Does your business continuity plan handle a derecho?

This May we got hit by a derecho. We were back up and running within hours but other businesses were not so lucky. Some were out of business for over a week. Will your business continuity plan handle a derecho?

Derecho damage. Photo courtesy of Josh Robillard

First of all, just what is a derecho? It's an unusual type of storm stretching over a wide area. The storm we got hit by caused widespread damage that extended over a path 1,000 km (600 miles) long. The meteorology and physics behind it are quite complex (Wikipedia has a long and barely comprehensible article explaining derechos), and they are sufficiently uncommon and serious enough that Wikipedia also has a list of derecho events.

The experience is somewhere between being hit by a minor tornado and a hurricane. The important planning points are:

  • Short notice: we received storm warnings less than two hours before the full force of the storm hit.
  • Wide area: damage to overhead power lines etc. is spread over a wide area, making recovery by power companies slow due to the sheer number of separate outages.

This storm raked as the sixth costliest in Canadian history: over 1,900 electricity poles were destroyed and over a million customers were without power, many for several days. (Wikipedia again).

Some important observations:

  • The notice period was short (and the storm occurred during a weekend) giving businesses inadequate time to perform any special preparations. If your business continuity plan assumed that you would have time to fully secure outdoor assets before a severe storm, it wouldn't have worked. This is in contrast to a hurricane or tropical storm, which may be tracked for days before it hits you.
  • Major power and telecom infrastructure was recovered within a couple of days: less urgent infrastructure took two or more weeks as there was insufficient capacity to make the needed repairs.
  • Cell phone and landline infrastructure failed, sometimes as a result of storm damage, but often as a result of lack of electrical power when backup power supplies were exhausted.
  • Local government relied on the internet to provide emergency information to people: this didn't work very well without working telecom infrastructure.
  • Local radio isn't local at weekends. Only one channel broadcast here had any useful news. Local (and national) radio staff aren't employed at weekends and the prepared programming carries on regardless of what is happening in the real world.

The second-order effects were quite interesting:

  • Most gas (petrol) stations closed, lacking any backup power.
  • Supermarkets closed, lacking backup power to either run checkouts or refrigerate stock.
  • Without adequate backup power, water treatment plants and airport services were affected.
  • Deliveries were disrupted, due to a lack of fuel for delivery vehicles.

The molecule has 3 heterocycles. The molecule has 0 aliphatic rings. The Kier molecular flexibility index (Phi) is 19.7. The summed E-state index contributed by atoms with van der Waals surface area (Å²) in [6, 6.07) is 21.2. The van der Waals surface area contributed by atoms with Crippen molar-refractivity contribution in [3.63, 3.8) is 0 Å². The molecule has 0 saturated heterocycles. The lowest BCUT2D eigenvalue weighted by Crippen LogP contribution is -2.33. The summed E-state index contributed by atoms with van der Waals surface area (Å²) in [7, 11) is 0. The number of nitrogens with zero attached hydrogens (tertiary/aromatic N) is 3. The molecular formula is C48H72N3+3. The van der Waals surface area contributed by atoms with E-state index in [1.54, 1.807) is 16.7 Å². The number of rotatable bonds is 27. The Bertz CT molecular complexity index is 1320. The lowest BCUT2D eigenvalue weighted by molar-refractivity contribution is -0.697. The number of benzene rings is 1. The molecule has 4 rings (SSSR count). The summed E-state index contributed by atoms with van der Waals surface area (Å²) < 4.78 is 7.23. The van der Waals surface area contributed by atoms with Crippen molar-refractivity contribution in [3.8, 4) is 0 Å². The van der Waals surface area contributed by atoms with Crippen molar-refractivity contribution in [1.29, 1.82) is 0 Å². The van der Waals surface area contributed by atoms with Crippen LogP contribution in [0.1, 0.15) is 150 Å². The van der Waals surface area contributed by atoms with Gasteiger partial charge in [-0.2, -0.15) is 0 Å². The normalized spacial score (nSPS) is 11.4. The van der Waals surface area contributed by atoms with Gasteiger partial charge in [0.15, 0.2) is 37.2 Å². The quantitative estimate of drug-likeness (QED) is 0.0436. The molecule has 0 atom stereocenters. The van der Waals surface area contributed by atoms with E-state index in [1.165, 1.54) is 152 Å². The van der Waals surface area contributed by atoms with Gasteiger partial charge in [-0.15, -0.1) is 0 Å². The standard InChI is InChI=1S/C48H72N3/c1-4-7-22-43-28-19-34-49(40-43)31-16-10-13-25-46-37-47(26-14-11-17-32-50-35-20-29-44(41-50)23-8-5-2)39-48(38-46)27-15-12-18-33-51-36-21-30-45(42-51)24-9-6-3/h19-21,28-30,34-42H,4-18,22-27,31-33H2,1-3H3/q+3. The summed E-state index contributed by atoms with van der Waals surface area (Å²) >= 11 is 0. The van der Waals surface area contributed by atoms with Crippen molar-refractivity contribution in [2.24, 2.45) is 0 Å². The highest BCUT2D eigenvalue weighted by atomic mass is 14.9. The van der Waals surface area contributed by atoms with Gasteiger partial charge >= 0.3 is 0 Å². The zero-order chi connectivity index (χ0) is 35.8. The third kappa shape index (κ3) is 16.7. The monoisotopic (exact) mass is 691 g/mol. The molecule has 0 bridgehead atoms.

• Electric vehicle owners could not recharge vehicles.
  • Emergency generators were initially hard to obtain. (Two weeks later a lot of slightly used generators were available at a discount).
  • We had an internet outage for a number of days which started the day after the storm.

The point about delayed internet outages when (locally) power had been restored is especially interesting. A report report by the Californian Public Utilities Commission explains why. Due to the cost of provisioning generators and storing fuel on site, the (typical) requirements placed on companies are:

  • 24 hours of fuel storage at a Central Office (telephone exchange).
  • 4 hours minimum power backup at a remote site, with a recommendation of 8 hours for a more critical site. (If you are more than a short distance from the exchange, you are probably connected to one of these).

The assumption made is that the company can successfully deliver additional fuel (or install an emergency generator) within these time periods. It's easy to see why this is an unrealistic expectation in the event of a widespread disruption like a derecho.

What should we learn for planning purposes?

  • Don't assume adequate time to prepare for a major storm. Forecasting just isn't that good. Keep outside areas free of anything that will be converted into a missile during high winds. Inside, keep critical cabinets, doors, etc. closed when not in use to reduce losses if the building is damaged by extreme weather.
  • Be prepared for an extended power outage, particularly if you won't rank highly on your power company's triage list.
  • The logistics of obtaining additional fuel for generators may be disrupted: this is a mitigation cost / risk tradeoff.
  • Be prepared for telecom outages due to infrastructure power loss in the hours following a wide area power disruption, even if you were initially unaffected.

19 July 2022

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